Super Bowl LVII was that rare occasion when the game was more interesting than the ads.
Remember last year’s Super Bowl commercials? How many of them were for cryptocurrency exchanges or related entities? eToro, Crypto.com, Coinbase’s bouncing QR code … none of them aged well. Most embarrassing of all, though, was comedian Larry David’s pitch for FTX.
The name of the spot was “Don’t Miss Out,” and that was the whole point. Forget about crypto use cases. Who cares about fundamentals? How do you even arrive at a valuation? None of that’s important. All that matters is this: Taking a pass on crypto is like taking a pass on the light bulb, the wheel or indoor plumbing.
There were no blockchain ads on Super Sunday this year, but that doesn’t mean the entire asset class has gone away. It suffered from the latest of a string of “crypto winters” but appears to be recovering. It just doesn’t play well in cold weather. Dallas Cowboys fans know what that’s like.
The term “crypto winter” originally referred to a period from mid-December 2017 to late March 2018 when Bitcoin Core, after a yearlong bull run, lost almost two-thirds of its value. The price of the most widely traded token steadied but then, come November 2018, it tanked again and stayed down until, once more, the market thawed in late March. It looked like Bitcoin was going to weather the winter of 2019-2020 fairly well, but then came Covid-19. Still, by the end of 2020, Bitcoin was trading at $40,000, and it just kept running. At its peak – mid-November of course, 2021 – it was closing in on $69,000.
By the time of the 2022 Super Bowl, Bitcoin had given up all its 2021 gains and was back to the $40,000 neighborhood. Of course, there were a lot of people – including FTX CEO Sam Bankman-Fried – who’d advise you to buy on the dip.
Today, Bitcoin is trading around $23,000, which is still higher than it was at the run-up to that first crypto winter.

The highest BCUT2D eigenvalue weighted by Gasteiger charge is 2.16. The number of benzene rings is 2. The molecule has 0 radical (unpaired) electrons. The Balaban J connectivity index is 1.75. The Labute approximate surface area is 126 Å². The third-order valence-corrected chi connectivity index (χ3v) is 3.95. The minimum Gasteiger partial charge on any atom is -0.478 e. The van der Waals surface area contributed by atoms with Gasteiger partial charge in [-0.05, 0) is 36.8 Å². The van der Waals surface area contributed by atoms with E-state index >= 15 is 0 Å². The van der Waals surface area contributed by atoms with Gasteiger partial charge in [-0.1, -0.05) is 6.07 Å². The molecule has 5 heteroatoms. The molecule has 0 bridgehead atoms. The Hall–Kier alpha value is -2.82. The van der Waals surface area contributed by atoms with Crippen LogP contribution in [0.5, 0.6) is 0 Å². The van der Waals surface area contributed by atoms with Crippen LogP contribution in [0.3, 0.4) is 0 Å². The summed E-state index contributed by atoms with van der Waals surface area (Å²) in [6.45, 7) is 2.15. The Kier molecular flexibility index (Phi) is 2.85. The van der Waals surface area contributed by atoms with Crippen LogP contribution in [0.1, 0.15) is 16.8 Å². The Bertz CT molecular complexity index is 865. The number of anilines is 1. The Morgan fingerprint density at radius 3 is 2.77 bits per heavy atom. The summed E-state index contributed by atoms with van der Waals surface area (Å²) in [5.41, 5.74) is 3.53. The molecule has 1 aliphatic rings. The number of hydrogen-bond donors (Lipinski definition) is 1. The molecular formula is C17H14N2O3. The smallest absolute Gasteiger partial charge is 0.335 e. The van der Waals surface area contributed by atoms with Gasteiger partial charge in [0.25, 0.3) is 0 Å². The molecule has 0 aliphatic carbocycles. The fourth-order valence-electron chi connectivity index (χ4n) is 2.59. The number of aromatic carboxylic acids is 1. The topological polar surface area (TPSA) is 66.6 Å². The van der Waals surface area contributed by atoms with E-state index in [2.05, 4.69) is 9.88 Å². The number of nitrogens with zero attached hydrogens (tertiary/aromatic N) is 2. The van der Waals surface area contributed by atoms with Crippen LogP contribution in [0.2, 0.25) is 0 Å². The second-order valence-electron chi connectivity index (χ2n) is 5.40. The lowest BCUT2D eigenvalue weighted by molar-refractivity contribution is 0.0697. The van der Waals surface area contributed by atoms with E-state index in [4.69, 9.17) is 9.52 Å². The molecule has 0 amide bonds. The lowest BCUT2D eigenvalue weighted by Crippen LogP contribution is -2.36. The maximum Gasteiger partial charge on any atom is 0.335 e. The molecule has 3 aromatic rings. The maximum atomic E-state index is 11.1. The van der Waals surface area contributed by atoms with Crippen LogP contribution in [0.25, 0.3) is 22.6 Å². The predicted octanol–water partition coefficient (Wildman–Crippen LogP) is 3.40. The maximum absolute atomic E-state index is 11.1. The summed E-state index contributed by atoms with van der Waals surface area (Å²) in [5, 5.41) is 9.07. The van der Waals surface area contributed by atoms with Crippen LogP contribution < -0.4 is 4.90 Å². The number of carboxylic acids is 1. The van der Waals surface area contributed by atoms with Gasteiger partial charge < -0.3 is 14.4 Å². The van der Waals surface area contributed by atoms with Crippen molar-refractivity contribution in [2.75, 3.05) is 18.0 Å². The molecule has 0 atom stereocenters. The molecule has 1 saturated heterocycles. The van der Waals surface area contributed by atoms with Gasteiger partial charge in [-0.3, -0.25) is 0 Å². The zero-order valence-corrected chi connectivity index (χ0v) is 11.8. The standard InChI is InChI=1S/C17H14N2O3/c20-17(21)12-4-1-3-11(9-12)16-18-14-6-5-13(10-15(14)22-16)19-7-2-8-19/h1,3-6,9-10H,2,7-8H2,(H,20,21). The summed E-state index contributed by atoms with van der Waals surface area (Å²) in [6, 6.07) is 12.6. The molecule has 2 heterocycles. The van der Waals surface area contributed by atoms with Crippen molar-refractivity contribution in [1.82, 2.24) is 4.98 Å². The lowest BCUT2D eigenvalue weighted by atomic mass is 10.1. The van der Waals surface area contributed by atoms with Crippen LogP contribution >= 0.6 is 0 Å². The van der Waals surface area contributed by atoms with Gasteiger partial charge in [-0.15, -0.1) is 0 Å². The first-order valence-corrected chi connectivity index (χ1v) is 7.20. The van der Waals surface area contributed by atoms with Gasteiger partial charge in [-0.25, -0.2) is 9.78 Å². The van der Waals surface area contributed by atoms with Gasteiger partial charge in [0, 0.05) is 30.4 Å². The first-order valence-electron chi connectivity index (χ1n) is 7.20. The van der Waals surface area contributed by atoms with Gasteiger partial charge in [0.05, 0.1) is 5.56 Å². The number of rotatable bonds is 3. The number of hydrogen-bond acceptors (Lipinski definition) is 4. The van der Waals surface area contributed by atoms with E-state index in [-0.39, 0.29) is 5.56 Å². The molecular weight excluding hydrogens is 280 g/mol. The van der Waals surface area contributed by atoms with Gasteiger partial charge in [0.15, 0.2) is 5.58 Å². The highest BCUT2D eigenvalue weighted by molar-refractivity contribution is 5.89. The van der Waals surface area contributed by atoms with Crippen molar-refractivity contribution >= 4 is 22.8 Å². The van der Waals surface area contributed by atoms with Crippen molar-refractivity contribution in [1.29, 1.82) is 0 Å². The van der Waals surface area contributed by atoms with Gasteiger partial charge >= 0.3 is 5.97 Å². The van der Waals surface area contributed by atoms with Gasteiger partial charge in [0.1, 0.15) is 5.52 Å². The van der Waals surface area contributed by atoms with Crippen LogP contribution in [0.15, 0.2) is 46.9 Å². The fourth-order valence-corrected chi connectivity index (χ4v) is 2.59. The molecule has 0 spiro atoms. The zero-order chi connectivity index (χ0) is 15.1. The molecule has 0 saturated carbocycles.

Bitcoin has a way of getting knocked down, but not out. Still, maybe this isn’t the best way to understand Bitcoin’s dynamics. Let’s look at it from the logarithmic view – that is, a chart where there’s equal space between $10, $100 and $1,000, rather than equal space between $10, $11 and $12. The log scale helps us visualize percentage change more clearly.
From this perspective, it looks more like Bitcoin rises fast, ratchets up, falls back and regroups, over and over again. Sometimes there’s a concrete reason for it. Sometimes there isn’t. The first crypto winter was just a matter of irrational exuberance. The current cryptocurrency market was simply oversold. But then you sometimes get an external shock, such as the collapse of FTX.
In Math Nerds We Trust
The dollar isn’t backed by anything real. It’s just a note written against the full faith and credit of the U.S. government. But we’re not seeing much of either lately. A University of California study tracked 50 years of Gallup and Harris polling showing how the American people have lost faith in institutions across the board, and government institutions specifically. Then all you have to do is tune in to the debt ceiling fight now going on in Congress to call the nation’s credit into question.
People can be forgiven for thinking that just maybe there’s a better way to imagine money. And that’s why we are not as dismissive of crypto as are a lot of people in the financial services industry. But even so, we all must put our collective faith in something or someone.